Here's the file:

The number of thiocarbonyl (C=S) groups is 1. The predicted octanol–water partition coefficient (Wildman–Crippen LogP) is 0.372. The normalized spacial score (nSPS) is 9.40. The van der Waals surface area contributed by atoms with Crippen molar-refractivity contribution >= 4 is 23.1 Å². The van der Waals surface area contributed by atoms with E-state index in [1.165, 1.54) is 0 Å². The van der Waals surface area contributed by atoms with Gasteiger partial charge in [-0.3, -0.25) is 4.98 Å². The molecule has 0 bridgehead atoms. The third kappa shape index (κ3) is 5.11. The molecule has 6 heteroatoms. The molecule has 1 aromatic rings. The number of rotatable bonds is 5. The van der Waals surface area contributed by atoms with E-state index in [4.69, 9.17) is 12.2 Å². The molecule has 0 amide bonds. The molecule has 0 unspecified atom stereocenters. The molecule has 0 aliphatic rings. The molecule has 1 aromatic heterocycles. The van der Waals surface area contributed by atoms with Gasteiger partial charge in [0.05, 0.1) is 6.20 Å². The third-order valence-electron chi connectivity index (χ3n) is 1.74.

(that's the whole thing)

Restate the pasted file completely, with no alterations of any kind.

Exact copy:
The number of thiocarbonyl (C=S) groups is 1. The predicted octanol–water partition coefficient (Wildman–Crippen LogP) is 0.372. The normalized spacial score (nSPS) is 9.40. The van der Waals surface area contributed by atoms with Crippen molar-refractivity contribution >= 4 is 23.1 Å². The van der Waals surface area contributed by atoms with E-state index in [1.165, 1.54) is 0 Å². The van der Waals surface area contributed by atoms with Gasteiger partial charge in [-0.3, -0.25) is 4.98 Å². The molecule has 0 bridgehead atoms. The third kappa shape index (κ3) is 5.11. The molecule has 6 heteroatoms. The molecule has 1 aromatic rings. The number of rotatable bonds is 5. The van der Waals surface area contributed by atoms with E-state index in [4.69, 9.17) is 12.2 Å². The molecule has 0 amide bonds. The molecule has 0 unspecified atom stereocenters. The molecule has 0 aliphatic rings. The molecule has 1 aromatic heterocycles. The van der Waals surface area contributed by atoms with Gasteiger partial charge in [0.05, 0.1) is 6.20 Å². The third-order valence-electron chi connectivity index (χ3n) is 1.74.